Serotonin and the Heart

Ann Med. 2000 Apr;32(3):195-209. doi: 10.3109/07853890008998827.

Abstract

Serotonin is a naturally occurring vasoactive substance that has diverse cardiophysiological effects. These effects can be explained by the existence of serotonin receptor subtypes which mediate different biological actions. The vasoconstrictive actions of serotonin are mediated by 5-HT2 serotonergic receptors, and serotonin also amplifies the release and activities of other vasoconstrictors, such as angiotensin and norepinephrine. Abnormalities in the serotonergic system may play an important role in the pathophysiology of multiple cardiovascular disease states such as systemic hypertension, primary pulmonary hypertension and peripheral vascular disease. Selective 5-HT2 serotonergic receptor blockers have been developed which appear to be potent vasodilators with therapeutic potential in various cardiovascular disease states. The largest clinical experience has been collected with ketanserin, and other agents in this class are being investigated. Prolongation of the ECG QT interval with 5-HT2 serotonergic receptor blockers may pose a potential risk with these treatments in some patients.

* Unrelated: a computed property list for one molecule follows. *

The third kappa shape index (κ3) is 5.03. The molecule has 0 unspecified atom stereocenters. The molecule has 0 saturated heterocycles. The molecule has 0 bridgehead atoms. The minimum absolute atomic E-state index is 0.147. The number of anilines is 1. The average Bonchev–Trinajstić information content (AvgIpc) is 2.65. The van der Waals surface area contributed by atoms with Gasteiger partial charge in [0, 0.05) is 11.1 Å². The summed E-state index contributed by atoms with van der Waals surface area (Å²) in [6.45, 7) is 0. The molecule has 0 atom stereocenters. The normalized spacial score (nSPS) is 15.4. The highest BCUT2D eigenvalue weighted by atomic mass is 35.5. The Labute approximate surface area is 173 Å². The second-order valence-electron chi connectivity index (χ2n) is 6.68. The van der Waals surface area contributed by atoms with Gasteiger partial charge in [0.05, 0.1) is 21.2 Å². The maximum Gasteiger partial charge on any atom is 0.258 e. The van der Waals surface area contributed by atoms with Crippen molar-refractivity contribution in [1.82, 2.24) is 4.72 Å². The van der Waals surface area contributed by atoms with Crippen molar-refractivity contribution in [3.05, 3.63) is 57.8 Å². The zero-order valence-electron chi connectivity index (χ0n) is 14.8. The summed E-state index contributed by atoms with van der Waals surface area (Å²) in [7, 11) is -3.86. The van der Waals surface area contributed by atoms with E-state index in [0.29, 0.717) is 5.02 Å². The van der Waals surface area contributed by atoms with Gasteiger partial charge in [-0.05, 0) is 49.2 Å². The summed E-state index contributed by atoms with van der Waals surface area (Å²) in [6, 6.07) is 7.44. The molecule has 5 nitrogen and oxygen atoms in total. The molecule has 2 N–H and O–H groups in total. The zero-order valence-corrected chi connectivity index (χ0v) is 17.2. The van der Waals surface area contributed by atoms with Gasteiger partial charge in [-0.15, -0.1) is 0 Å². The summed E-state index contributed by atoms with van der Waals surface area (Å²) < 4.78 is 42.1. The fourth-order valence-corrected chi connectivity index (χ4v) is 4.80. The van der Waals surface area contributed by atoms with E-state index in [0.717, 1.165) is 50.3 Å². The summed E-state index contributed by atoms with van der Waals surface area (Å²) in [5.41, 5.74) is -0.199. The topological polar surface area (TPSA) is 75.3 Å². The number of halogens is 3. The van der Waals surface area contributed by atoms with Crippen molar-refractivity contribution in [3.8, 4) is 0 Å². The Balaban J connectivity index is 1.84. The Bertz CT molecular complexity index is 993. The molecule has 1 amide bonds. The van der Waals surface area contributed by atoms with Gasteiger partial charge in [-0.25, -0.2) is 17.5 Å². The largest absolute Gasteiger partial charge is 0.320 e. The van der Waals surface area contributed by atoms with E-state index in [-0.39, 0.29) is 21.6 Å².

Publication types

  • Review

MeSH terms

  • Animals
  • Antihypertensive Agents / pharmacology
  • Arteriosclerosis / physiopathology
  • Blood Pressure / drug effects
  • Cardiovascular Diseases / physiopathology*
  • Endothelium, Vascular / drug effects
  • Endothelium, Vascular / physiology
  • Heart / physiology*
  • Hemodynamics / physiology
  • Humans
  • Hypertension / physiopathology
  • Ketanserin / pharmacology
  • Serotonin / physiology*
  • Serotonin Antagonists / pharmacology
  • Vasomotor System / physiology

Substances

  • Antihypertensive Agents
  • Serotonin Antagonists
  • Serotonin
  • Ketanserin